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When Prince Charles began to manage Highgrove according to the principles of organic farming, he caused a few wry smiles. Now, 25 years later, the heir to the British throne has suddenly turned into a pioneer of the organic movement and is considered by specialists to be the undisputed master of this subject. In the meantime, the Queen has also discovered a passion for organic gardening. Since April this year, visitors have been able to see Queen Elizabeth's ornamental kitchen garden at Buckingham Palace. Organic vegetables from Queen of Hearts tomatoes to Northern Queen lettuce and Royal Red bush beans are presented in a manner befitting their rank.
From a once shapeless and empty landscape, the Prince of Wales wanted to create a garden that warms the heart, is pleasing on the eye and conserves nature. He succeeded in doing just that, Highgrove is a Garden of Eden with rippling springs, ponds and spacious natural meadows. Horses and cattle graze surrounded by a colourful sea of poppies, wild daisies and cornflowers. Sheep graze here in autumn before the harbingers of spring weave their carpets of flowers again in February. To control the snail population, a gaggle of lively mallards waddles around the estate. Charles' gardens are not just romantic - all three are worked according to the principles of organic gardening. This means that the soil is fertilised instead of the plants. Fertile soil gives plants a healthy root system which - along with bacteria and fungi - renders important services for all soil organisms.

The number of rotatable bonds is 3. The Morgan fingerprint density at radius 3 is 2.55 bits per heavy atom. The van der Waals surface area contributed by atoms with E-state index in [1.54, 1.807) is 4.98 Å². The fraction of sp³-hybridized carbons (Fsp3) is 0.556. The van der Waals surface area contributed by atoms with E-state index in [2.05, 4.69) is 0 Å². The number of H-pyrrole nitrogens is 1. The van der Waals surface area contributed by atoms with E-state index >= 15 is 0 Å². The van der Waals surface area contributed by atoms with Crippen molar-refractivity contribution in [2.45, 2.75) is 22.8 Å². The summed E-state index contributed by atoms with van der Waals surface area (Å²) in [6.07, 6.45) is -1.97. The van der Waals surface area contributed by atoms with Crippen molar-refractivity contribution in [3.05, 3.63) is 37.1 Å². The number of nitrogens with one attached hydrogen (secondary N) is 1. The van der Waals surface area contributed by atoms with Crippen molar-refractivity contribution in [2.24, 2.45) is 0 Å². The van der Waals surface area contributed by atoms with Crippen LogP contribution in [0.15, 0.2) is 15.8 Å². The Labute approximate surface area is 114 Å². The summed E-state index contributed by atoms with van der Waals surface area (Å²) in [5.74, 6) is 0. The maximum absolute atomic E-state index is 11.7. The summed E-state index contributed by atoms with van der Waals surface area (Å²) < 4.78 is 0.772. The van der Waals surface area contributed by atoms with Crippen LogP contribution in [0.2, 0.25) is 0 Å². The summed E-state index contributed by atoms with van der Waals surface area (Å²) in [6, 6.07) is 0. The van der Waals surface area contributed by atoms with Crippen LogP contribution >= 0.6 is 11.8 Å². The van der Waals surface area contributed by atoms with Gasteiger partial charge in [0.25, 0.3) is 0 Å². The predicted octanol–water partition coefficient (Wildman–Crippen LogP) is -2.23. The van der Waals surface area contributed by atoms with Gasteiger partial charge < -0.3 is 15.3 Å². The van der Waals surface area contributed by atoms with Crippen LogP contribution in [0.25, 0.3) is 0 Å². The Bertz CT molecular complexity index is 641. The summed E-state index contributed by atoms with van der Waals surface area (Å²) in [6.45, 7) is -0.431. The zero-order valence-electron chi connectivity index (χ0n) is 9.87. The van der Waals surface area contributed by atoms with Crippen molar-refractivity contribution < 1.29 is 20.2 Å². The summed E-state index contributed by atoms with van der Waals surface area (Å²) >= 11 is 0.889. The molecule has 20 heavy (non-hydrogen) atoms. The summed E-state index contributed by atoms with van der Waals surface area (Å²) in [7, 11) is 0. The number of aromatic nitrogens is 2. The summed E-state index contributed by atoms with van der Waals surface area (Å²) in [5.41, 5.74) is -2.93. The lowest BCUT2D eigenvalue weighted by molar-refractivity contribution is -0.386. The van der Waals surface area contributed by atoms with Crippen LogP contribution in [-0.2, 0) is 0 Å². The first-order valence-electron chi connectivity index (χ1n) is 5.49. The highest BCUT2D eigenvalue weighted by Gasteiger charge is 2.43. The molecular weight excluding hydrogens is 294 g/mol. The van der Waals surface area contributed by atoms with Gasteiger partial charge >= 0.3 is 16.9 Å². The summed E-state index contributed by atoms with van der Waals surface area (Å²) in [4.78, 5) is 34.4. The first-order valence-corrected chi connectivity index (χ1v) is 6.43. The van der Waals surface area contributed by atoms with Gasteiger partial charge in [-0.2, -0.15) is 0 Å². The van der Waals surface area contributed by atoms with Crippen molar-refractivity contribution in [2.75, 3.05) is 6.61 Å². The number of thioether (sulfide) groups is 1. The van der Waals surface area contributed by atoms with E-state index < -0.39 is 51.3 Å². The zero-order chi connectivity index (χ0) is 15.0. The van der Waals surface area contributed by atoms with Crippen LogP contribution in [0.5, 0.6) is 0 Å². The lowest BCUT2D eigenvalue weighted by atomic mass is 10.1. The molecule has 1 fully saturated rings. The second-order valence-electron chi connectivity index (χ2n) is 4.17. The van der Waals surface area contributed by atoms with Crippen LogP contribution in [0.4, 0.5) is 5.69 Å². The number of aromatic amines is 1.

Discover more about the royal principles of organic gardening in the book, 'S.K.H Der Prinz von Wales, Highgrove, Clarence House, Birkhall - Königliche Biogärten'.
It has 176 pages, 200 colour photos, a hard cover, and is published by Verlag BusseSeewald GmbH, ISBN 978-3-512-03306-3